# Curves and surfaces in computer aided geometric design - Yamaguchi F.

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In actual design of a curve or surface, it is necessary to connect a number of curve segments or surface patches smoothly. In this case, in order to connect with continuity up to the curvature, troublesome restrictive conditions must be applied to the connecting sections in the vicinity of the polygon vertices. Bezier curves and surfaces have superior “controllability”, but have a problem with “connection”. Bezier curves and surfaces use Bernstein Basis functions as blending functions.

Gordon and Riesenfeld proposed curves and surfaces which use Basis splines as blending functions. These are called J3-spline curves and surfaces (refer to Chap. 6). B-spline curves, like Bezier curves, are defined by polygon

0. Mathematical Description of Shape Information

vertices and have properties similar to those of Bezier curves. That is, B-spline curves are expressed as a convex combination of polygon vertex position vectors, and also have the variation diminishing property. Curve shapes are smoothed versions of the polygon shapes and can be roughly predicted from the polygon shapes. In contrast to Bezier curve, which is a convex combination of all of the vertex position vectors, B-spline curve differs in that it is a convex combination of a number of vertex position vectors in their immediate vicinity. It follows from this that the shape variation properties of the polygon show up even more clearly in J3-spline curves than in Bezier curves. If n is the number of sides of the given polygon, the B-spline curve is formed by smoothly joining (n — M + 2) (M— l)-degree curve segments. A basis spline is determined by specifying the order M and the knot vector. The curve segments which make up a B-spline curve are defined by the M polygon vertices in the vicinity of each. Consequently, when one polygon vertex position is varied to control the curve shape, the effect of the change is locally confined. This property is very important in designing curves.

Ferguson curves and surfaces

(Problems in control and connection)

Coons surfaces

Bezier curves and surfaces

(improvement with respect to the connection problem)

I-------- t---------------------

I Interpolated spline curves and surfaces

(improvement with respect to the connection problem)

| g-splme curves and surfaces~j | Spline under tension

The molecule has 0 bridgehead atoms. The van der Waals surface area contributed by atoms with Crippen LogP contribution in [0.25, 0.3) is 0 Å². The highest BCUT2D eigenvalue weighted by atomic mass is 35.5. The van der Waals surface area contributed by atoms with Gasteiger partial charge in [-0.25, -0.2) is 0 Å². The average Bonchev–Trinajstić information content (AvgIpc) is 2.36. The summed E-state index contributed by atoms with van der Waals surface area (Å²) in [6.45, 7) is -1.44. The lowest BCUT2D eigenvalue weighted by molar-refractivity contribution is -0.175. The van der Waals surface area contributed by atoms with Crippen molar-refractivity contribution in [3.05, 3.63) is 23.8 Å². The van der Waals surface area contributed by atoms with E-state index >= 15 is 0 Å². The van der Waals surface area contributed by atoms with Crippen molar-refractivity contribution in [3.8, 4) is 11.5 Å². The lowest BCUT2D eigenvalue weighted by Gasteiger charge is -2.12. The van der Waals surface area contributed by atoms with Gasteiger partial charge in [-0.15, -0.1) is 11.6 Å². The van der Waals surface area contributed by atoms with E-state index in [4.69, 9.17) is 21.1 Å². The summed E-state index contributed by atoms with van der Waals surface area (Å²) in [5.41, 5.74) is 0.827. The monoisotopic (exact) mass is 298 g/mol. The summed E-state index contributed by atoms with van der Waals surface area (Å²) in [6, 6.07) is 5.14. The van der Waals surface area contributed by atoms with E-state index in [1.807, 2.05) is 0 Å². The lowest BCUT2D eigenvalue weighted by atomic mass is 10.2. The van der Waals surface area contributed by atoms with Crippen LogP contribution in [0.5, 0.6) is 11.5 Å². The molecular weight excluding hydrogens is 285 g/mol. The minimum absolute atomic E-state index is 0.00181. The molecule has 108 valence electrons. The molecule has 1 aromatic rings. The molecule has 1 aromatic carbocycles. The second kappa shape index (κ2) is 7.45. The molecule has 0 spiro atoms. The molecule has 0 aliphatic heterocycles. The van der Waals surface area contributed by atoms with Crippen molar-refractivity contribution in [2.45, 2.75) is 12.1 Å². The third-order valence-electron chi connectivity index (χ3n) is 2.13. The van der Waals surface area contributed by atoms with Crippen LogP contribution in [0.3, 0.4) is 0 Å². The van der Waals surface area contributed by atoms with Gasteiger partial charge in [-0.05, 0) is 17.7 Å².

(Solves problems of control and connection)

(Attempt to improve controllability)

Fig. 0.2. Sequence of development of mathematical curve and surface description methods

0.4 The Development of Mathematical Descriptions of Free Form Curves and Surfaces 9

J3-spline curves are superior curves which combine the superior controllability of Bezier curves with the connection properties of spline curves. By specially specifying the knot vector in a B-spline curve segment, it can be made to agree with the Bezier curve segment.

The sequence of development of mathematical curve and surface description methods described above is shown schematically in Fig. 0.2.

B-spline curves can perhaps be thought of as possessing ideal “control” and “connection” properties. How well do J3-spline surfaces describe surface shapes? As shown in Fig.0.3, an ordinary, simple surface can be expressed by joining a number of surface patches together in a matrix. In the case of such a simple surface, the surface can be described and processed as a single J3-spline surface (a surface defined by mxn position vectors). When it comes to actual surfaces, it sometimes happens that it is difficult to describe and process the surface shape as such a simple surface. Figure 0.4 shows an example of the kind of surface shape that occurs in the vicinity of a corner of a solid object formed by the convergence of three ridges. In this case, there is a problem of how to describe a triangular area of a surface. Figure 0.5 shows another example, this time of a rounded concave corner formed by the convergence of 3 ridges. In this case the surface becomes pentagonal in shape. It is not impossible to express such special shapes other than standard quadrangular shapes by mathematical functions, but special, complicated treatment becomes necessary. Special considerations also become necessary when joining neighboring surface patches together.

Curves and surfaces which can be described as ordinary polynomials with respect to parameters have been described above. However, circles and circular arcs, which are very important in industry, cannot be rigorously expressed by ordinary polynomials. Rigorous mathematical expressions of conic section curves is possible in the form of rational polynomials with respect to a parameter (refer to Chap. 7). Consequently, rational polynomial descriptions of curves and surfaces are very interesting, but full-scale research and practical applications along this line remain as problems for the future.

Fig. 0.4. Example of a surface in which a triangular surface patch occurs

0. Mathematical Description of Shape Information

Fig. 0.5. Example of a surface in which a pentagonal surface patch occurs

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